It’s History Trivia Tuesday!

Historic Jacksonville shares tidbits from Jacksonville history every Tuesday on our Facebook and Instagram pages. “Like” us on Facebook at Historic Jacksonville (historicjville) or “follow” us on Instagram (historicjacksonville) and enjoy our tales and stories of the people and places that made Jacksonville the major hub of southern Oregon in the late 1800s.  And visit the Southern Oregon Historical Society Library and Archives for access to the historical images included in our posts.

June 8, 2021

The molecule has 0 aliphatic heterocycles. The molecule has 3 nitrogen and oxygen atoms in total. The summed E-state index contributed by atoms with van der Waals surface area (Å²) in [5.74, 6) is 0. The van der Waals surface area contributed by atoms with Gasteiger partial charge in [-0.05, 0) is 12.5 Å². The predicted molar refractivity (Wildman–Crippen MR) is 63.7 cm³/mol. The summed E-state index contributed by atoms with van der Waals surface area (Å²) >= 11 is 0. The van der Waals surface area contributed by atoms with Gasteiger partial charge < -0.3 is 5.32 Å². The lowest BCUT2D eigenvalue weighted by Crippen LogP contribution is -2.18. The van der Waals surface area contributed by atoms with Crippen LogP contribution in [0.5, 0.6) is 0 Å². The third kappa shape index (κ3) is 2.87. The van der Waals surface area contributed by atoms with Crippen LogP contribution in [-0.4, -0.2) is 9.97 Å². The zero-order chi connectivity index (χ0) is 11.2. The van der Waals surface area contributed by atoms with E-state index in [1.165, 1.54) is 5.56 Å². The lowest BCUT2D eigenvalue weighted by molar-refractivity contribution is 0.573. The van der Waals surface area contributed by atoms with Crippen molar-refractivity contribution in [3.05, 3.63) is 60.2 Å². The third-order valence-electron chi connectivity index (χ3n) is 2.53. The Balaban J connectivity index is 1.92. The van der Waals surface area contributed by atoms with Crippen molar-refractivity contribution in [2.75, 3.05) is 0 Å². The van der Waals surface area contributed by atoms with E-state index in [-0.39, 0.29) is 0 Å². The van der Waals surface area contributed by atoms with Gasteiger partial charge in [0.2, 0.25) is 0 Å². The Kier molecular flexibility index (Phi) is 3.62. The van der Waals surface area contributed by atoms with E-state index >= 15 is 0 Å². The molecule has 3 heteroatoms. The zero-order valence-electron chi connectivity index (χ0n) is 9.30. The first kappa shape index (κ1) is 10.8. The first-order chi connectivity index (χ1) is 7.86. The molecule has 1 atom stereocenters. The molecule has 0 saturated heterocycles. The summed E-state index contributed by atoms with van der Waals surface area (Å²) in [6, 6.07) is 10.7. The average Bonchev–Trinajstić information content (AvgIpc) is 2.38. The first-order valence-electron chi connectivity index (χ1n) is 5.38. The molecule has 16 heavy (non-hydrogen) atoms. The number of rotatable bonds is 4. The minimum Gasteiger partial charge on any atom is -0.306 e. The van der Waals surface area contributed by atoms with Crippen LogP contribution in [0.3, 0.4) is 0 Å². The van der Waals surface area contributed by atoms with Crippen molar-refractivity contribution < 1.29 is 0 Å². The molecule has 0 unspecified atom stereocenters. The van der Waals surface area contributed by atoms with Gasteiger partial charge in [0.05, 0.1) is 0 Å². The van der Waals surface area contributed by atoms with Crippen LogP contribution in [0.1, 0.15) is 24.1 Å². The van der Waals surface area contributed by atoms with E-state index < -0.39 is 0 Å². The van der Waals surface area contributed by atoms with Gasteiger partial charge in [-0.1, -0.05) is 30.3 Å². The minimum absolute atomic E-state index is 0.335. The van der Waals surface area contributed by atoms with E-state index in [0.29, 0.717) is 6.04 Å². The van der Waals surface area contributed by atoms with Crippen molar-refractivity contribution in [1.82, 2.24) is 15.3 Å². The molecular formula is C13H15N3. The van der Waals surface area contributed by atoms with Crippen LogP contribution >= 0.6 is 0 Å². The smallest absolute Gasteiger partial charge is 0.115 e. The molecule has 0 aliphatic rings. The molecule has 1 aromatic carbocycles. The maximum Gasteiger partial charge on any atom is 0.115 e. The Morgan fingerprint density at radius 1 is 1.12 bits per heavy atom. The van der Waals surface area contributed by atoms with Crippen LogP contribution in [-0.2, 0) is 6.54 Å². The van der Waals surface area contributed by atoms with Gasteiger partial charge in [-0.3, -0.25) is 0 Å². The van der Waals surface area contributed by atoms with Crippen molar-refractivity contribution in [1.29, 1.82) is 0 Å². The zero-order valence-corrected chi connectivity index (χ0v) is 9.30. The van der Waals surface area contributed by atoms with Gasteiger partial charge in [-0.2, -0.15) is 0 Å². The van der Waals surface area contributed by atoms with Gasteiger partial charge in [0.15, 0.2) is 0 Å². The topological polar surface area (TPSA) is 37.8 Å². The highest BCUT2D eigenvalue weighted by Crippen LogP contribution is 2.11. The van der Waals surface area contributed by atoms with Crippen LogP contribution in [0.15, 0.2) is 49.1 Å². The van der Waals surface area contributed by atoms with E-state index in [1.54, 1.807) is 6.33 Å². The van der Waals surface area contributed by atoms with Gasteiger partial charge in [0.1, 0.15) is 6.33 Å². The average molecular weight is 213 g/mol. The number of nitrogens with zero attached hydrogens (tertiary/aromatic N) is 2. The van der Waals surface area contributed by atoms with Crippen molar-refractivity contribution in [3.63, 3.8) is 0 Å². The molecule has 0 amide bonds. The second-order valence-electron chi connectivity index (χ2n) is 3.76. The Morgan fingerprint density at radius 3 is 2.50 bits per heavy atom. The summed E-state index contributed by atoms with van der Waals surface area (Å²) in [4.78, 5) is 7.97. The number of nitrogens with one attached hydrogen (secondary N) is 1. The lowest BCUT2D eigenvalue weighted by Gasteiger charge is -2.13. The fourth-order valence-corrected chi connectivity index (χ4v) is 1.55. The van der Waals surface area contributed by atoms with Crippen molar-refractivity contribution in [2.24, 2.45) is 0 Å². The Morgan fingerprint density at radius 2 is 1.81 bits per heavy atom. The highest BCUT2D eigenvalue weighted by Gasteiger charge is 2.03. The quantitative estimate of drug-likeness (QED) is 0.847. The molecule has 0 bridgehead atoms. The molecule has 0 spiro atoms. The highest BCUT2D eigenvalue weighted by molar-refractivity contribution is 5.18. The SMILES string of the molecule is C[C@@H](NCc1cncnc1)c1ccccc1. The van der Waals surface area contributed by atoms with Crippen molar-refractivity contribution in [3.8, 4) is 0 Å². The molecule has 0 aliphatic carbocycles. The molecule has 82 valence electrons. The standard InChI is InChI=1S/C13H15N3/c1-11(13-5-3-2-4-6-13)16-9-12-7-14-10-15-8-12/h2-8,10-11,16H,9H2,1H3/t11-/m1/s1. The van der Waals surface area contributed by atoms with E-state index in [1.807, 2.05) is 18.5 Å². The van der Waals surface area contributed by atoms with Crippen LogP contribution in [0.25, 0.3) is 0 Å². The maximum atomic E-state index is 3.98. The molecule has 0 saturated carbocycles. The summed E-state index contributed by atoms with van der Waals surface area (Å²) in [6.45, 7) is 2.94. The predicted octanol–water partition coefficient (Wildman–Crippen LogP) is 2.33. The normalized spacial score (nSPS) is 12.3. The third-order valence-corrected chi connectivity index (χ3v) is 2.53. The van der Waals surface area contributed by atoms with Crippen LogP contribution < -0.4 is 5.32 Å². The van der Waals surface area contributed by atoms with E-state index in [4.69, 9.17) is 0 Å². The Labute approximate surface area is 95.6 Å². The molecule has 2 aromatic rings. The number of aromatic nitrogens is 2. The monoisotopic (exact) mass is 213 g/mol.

Although we finished our series on current Jacksonville Queen Anne style homes in our Walk through History blog and History Trivia posts, there’s one more Jacksonville home that used to be a Queen Anne—although you would never know that based on its current 1950s “ranch-style” look.  The original 1893 house built at 110 East Main Street was an elaborate 2 ½ story Queen Anne style home constructed from designs featured in one of famed architect George F. Barber’s “pattern” books.  Built for the family of “Gunsmith” Miller about the time of his death, the house was described as a “very tasty design” with five-rooms, exclusive of the hall, bathroom, and pantry.  Miller, probably the town’s most successful and longest established gunsmith, had purchased the entire block 10 years earlier.  The Miller family occupied the house into the early 1930s.  After a fire destroyed the top 2 stories in 1944, the owner at the time reconstructed the house, restoring the ground floor and adding the “ell” typical of then-current post-War housing styles.

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